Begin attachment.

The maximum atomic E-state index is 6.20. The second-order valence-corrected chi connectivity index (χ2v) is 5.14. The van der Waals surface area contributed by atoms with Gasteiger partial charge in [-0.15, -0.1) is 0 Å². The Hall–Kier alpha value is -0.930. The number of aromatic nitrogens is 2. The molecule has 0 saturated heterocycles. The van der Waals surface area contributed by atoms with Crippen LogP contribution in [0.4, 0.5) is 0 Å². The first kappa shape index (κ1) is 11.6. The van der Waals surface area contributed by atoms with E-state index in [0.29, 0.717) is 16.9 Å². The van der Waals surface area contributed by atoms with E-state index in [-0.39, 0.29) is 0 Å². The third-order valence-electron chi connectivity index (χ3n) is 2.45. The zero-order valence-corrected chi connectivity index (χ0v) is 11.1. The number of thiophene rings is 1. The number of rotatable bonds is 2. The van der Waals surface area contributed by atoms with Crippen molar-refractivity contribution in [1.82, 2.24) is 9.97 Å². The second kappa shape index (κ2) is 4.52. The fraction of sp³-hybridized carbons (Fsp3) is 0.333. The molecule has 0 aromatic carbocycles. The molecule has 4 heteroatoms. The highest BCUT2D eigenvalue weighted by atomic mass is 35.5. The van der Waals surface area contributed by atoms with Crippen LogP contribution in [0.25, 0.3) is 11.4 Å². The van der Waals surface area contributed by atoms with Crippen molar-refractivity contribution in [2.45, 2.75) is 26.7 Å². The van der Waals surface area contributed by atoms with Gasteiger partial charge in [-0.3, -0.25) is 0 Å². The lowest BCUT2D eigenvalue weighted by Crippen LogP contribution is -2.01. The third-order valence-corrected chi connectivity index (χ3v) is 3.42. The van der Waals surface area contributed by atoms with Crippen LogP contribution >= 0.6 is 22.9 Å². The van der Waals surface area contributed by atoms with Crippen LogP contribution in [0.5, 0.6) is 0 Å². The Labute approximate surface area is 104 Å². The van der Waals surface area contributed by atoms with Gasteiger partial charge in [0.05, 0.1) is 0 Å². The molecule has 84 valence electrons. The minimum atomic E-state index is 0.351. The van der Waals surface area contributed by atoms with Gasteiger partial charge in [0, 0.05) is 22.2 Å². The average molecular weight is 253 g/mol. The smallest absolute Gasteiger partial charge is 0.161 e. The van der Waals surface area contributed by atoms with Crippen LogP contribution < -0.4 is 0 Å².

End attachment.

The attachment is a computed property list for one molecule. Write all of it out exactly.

The maximum atomic E-state index is 6.20. The second-order valence-corrected chi connectivity index (χ2v) is 5.14. The van der Waals surface area contributed by atoms with Gasteiger partial charge in [-0.15, -0.1) is 0 Å². The Hall–Kier alpha value is -0.930. The number of aromatic nitrogens is 2. The molecule has 0 saturated heterocycles. The van der Waals surface area contributed by atoms with Crippen LogP contribution in [0.4, 0.5) is 0 Å². The first kappa shape index (κ1) is 11.6. The van der Waals surface area contributed by atoms with E-state index in [0.29, 0.717) is 16.9 Å². The van der Waals surface area contributed by atoms with E-state index in [-0.39, 0.29) is 0 Å². The third-order valence-electron chi connectivity index (χ3n) is 2.45. The zero-order valence-corrected chi connectivity index (χ0v) is 11.1. The number of thiophene rings is 1. The number of rotatable bonds is 2. The van der Waals surface area contributed by atoms with Crippen molar-refractivity contribution in [1.82, 2.24) is 9.97 Å². The second kappa shape index (κ2) is 4.52. The fraction of sp³-hybridized carbons (Fsp3) is 0.333. The molecule has 0 aromatic carbocycles. The molecule has 4 heteroatoms. The highest BCUT2D eigenvalue weighted by atomic mass is 35.5. The van der Waals surface area contributed by atoms with Crippen LogP contribution in [0.25, 0.3) is 11.4 Å². The van der Waals surface area contributed by atoms with Crippen molar-refractivity contribution in [2.45, 2.75) is 26.7 Å². The van der Waals surface area contributed by atoms with Gasteiger partial charge in [-0.3, -0.25) is 0 Å². The lowest BCUT2D eigenvalue weighted by Crippen LogP contribution is -2.01. The third-order valence-corrected chi connectivity index (χ3v) is 3.42. The van der Waals surface area contributed by atoms with Crippen LogP contribution >= 0.6 is 22.9 Å². The van der Waals surface area contributed by atoms with Crippen LogP contribution in [0.5, 0.6) is 0 Å². The Labute approximate surface area is 104 Å². The van der Waals surface area contributed by atoms with Gasteiger partial charge in [0.05, 0.1) is 0 Å². The molecule has 84 valence electrons. The minimum atomic E-state index is 0.351. The van der Waals surface area contributed by atoms with Gasteiger partial charge in [0, 0.05) is 22.2 Å². The average molecular weight is 253 g/mol. The smallest absolute Gasteiger partial charge is 0.161 e. The van der Waals surface area contributed by atoms with Crippen LogP contribution < -0.4 is 0 Å².